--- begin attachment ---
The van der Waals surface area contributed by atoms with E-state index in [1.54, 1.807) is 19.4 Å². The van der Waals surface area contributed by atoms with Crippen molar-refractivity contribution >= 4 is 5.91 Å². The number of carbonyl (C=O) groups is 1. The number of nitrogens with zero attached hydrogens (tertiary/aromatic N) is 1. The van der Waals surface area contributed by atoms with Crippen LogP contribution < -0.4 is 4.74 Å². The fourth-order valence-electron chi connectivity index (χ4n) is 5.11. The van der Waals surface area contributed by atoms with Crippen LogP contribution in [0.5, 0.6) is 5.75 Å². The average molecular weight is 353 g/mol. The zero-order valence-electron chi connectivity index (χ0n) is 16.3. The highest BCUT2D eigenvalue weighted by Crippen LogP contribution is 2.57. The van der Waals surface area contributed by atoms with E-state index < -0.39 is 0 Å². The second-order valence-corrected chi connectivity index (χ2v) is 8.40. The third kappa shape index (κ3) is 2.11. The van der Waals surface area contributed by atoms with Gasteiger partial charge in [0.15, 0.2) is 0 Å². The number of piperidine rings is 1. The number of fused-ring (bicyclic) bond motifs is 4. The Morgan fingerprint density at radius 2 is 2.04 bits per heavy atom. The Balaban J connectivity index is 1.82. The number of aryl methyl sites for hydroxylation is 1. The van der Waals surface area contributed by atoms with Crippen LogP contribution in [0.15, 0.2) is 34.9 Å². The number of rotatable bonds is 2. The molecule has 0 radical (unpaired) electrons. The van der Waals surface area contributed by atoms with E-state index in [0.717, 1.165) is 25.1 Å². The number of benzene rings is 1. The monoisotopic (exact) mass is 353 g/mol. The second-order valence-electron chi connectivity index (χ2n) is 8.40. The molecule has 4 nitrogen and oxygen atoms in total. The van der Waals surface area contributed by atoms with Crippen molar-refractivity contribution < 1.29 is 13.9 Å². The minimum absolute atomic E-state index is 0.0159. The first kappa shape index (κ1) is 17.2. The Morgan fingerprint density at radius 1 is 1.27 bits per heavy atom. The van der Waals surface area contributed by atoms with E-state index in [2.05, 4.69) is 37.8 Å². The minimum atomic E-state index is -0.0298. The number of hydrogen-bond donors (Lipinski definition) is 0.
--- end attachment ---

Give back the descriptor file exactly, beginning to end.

The van der Waals surface area contributed by atoms with E-state index in [1.54, 1.807) is 19.4 Å². The van der Waals surface area contributed by atoms with Crippen molar-refractivity contribution >= 4 is 5.91 Å². The number of carbonyl (C=O) groups is 1. The number of nitrogens with zero attached hydrogens (tertiary/aromatic N) is 1. The van der Waals surface area contributed by atoms with Crippen LogP contribution < -0.4 is 4.74 Å². The fourth-order valence-electron chi connectivity index (χ4n) is 5.11. The van der Waals surface area contributed by atoms with Crippen LogP contribution in [0.5, 0.6) is 5.75 Å². The average molecular weight is 353 g/mol. The zero-order valence-electron chi connectivity index (χ0n) is 16.3. The highest BCUT2D eigenvalue weighted by Crippen LogP contribution is 2.57. The van der Waals surface area contributed by atoms with E-state index < -0.39 is 0 Å². The second-order valence-corrected chi connectivity index (χ2v) is 8.40. The third kappa shape index (κ3) is 2.11. The van der Waals surface area contributed by atoms with Gasteiger partial charge in [0.15, 0.2) is 0 Å². The number of piperidine rings is 1. The number of fused-ring (bicyclic) bond motifs is 4. The Morgan fingerprint density at radius 2 is 2.04 bits per heavy atom. The Balaban J connectivity index is 1.82. The number of aryl methyl sites for hydroxylation is 1. The van der Waals surface area contributed by atoms with Crippen LogP contribution in [0.15, 0.2) is 34.9 Å². The number of rotatable bonds is 2. The molecule has 0 radical (unpaired) electrons. The van der Waals surface area contributed by atoms with E-state index in [0.717, 1.165) is 25.1 Å². The number of benzene rings is 1. The monoisotopic (exact) mass is 353 g/mol. The second-order valence-electron chi connectivity index (χ2n) is 8.40. The molecule has 4 nitrogen and oxygen atoms in total. The van der Waals surface area contributed by atoms with Crippen molar-refractivity contribution < 1.29 is 13.9 Å². The minimum absolute atomic E-state index is 0.0159. The first kappa shape index (κ1) is 17.2. The Morgan fingerprint density at radius 1 is 1.27 bits per heavy atom. The van der Waals surface area contributed by atoms with E-state index in [2.05, 4.69) is 37.8 Å². The minimum atomic E-state index is -0.0298. The number of hydrogen-bond donors (Lipinski definition) is 0.